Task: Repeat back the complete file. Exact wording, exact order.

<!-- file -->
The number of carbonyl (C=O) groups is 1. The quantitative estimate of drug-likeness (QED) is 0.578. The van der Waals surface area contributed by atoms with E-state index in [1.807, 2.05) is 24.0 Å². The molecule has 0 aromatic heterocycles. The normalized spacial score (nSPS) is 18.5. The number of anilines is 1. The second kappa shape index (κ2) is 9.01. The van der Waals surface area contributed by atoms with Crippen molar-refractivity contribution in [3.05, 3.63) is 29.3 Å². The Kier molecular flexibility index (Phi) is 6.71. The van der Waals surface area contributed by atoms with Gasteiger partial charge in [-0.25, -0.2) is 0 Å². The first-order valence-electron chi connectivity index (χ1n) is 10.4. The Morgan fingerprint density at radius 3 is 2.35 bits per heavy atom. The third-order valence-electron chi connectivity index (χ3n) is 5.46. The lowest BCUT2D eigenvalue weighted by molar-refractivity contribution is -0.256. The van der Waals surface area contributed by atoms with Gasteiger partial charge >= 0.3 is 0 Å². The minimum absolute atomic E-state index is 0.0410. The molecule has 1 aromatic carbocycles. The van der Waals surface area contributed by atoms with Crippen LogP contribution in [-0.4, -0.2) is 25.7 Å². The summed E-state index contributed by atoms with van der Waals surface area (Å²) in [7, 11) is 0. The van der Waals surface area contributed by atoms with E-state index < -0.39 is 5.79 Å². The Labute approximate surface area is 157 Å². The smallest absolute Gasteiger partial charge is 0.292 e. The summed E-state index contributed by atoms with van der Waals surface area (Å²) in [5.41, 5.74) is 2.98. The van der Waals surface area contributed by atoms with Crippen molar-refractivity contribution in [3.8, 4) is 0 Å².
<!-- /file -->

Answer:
The number of carbonyl (C=O) groups is 1. The quantitative estimate of drug-likeness (QED) is 0.578. The van der Waals surface area contributed by atoms with E-state index in [1.807, 2.05) is 24.0 Å². The molecule has 0 aromatic heterocycles. The normalized spacial score (nSPS) is 18.5. The number of anilines is 1. The second kappa shape index (κ2) is 9.01. The van der Waals surface area contributed by atoms with Crippen molar-refractivity contribution in [3.05, 3.63) is 29.3 Å². The Kier molecular flexibility index (Phi) is 6.71. The van der Waals surface area contributed by atoms with Gasteiger partial charge in [-0.25, -0.2) is 0 Å². The first-order valence-electron chi connectivity index (χ1n) is 10.4. The Morgan fingerprint density at radius 3 is 2.35 bits per heavy atom. The third-order valence-electron chi connectivity index (χ3n) is 5.46. The lowest BCUT2D eigenvalue weighted by molar-refractivity contribution is -0.256. The van der Waals surface area contributed by atoms with Gasteiger partial charge >= 0.3 is 0 Å². The minimum absolute atomic E-state index is 0.0410. The molecule has 1 aromatic carbocycles. The van der Waals surface area contributed by atoms with Crippen LogP contribution in [-0.4, -0.2) is 25.7 Å². The summed E-state index contributed by atoms with van der Waals surface area (Å²) in [7, 11) is 0. The van der Waals surface area contributed by atoms with E-state index < -0.39 is 5.79 Å². The Labute approximate surface area is 157 Å². The smallest absolute Gasteiger partial charge is 0.292 e. The summed E-state index contributed by atoms with van der Waals surface area (Å²) in [5.41, 5.74) is 2.98. The van der Waals surface area contributed by atoms with Crippen molar-refractivity contribution in [3.8, 4) is 0 Å².